Now I have left the bar and writing is my first career. I have to say it’s a whole lot harder now to sit down and do it, because now I am totally the mistress of my own time. And there are all those other activities which are calling to me - going out for coffee, going to the flicks (watching a film in the afternoon when the cinema is almost empty is one of the greatest pleasures on earth), reading newspapers, books and magazines, doing a sudoku or two, and occasionally going for a short stroll (exercise). It’s a challenge. But it’s a great life.

Huge thanks to Elizabeth for being my guest  author today 

and for sharing her thoughts about her writing...


Elizabeth's latest novel The Saturday Girls was published

 by  Zaffre on 30th August 2018. 

 ✧Here's what it's all about ✧

It's 1964. England has shaken off its post-war gloom and the world is full of possibilities.

Best friends Sandra and Linda live on a housing estate in Essex. They are aspiring mods: they have the music, the coffee bar and Ready Steady Go! on a Friday night.

Having landed their first jobs, Linda and Sandra look set. But the world is changing rapidly, and both girls have difficult choices to make. As Sandra blindly pursues a proposal, Linda finds herself drawn to causes she knows are worth fighting for.

But when Sandra's quest leads her to local bad boy Danny, she lands both her and Linda in more trouble than they bargained for . . .

Here are my thoughts about The Saturday Girls...

The Saturday Girls evokes that special time in the 1960s when every suburban town had its share of trendy coffee bars and the most important question for teenagers at the time, wasn't about nuclear disarmament or The Cold War, but was, for them, far more significant... are you a mod or a rocker?

Best friends, Linda and Sandra, are typical teenagers, fashionable mods, from their C&A twinsets, to their neatly pressed grey skirts. They enjoy innocent nights out, lust after inappropriate boys and generally have a really good time. However, times are a-changing and when Linda and Sandra start to become more independent, they realise that life isn't always very simple.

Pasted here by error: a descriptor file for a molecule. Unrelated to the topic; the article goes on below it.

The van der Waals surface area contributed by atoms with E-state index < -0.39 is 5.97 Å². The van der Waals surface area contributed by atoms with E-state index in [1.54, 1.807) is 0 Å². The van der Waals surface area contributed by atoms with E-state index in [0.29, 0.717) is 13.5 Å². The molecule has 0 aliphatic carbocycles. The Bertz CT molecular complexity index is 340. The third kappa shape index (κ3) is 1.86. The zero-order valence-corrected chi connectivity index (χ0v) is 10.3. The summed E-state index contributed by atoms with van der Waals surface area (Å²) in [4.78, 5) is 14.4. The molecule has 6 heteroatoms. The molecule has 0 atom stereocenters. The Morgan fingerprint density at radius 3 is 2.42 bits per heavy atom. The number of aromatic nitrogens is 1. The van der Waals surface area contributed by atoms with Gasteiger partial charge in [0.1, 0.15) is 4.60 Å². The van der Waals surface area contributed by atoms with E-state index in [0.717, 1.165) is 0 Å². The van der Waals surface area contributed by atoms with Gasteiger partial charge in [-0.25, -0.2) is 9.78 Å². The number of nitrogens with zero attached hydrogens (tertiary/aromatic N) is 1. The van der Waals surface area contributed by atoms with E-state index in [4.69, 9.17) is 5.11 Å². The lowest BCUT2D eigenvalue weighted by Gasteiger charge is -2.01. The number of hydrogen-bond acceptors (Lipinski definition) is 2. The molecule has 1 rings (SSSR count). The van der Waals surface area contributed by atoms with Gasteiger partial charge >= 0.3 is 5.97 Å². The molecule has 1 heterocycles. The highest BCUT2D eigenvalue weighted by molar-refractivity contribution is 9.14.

The author writes with confidence and enthusiasm, and as she explains in her notes at the end of the book, this was her time and the diaries she kept and her vivid memories have stayed with her. I was too young in the sixties to understand what it was like to be a teenager on the cusp of adulthood, with momentous change all around, and so this story certainly helped to bring time and place alive in my imagination.

I travelled back to a newly progressive time when boys with Lambrettas and girls with beehive hairstyles would meet and chat over coffees to plan their nights out. Futures would be decided and yet, for some, life wasn't always very kind, the ugly stigma of illegitimacy, and the unfairness of being ostracised for being an unmarried mother was still very much in existence, and the race to the altar, to be a wife was, for some girls, their life's ambition.

I really enjoyed being whisked back to suburban Essex in the 1960s in The Saturday Girls and I am sure that the author has more stories of this fascinating time to share.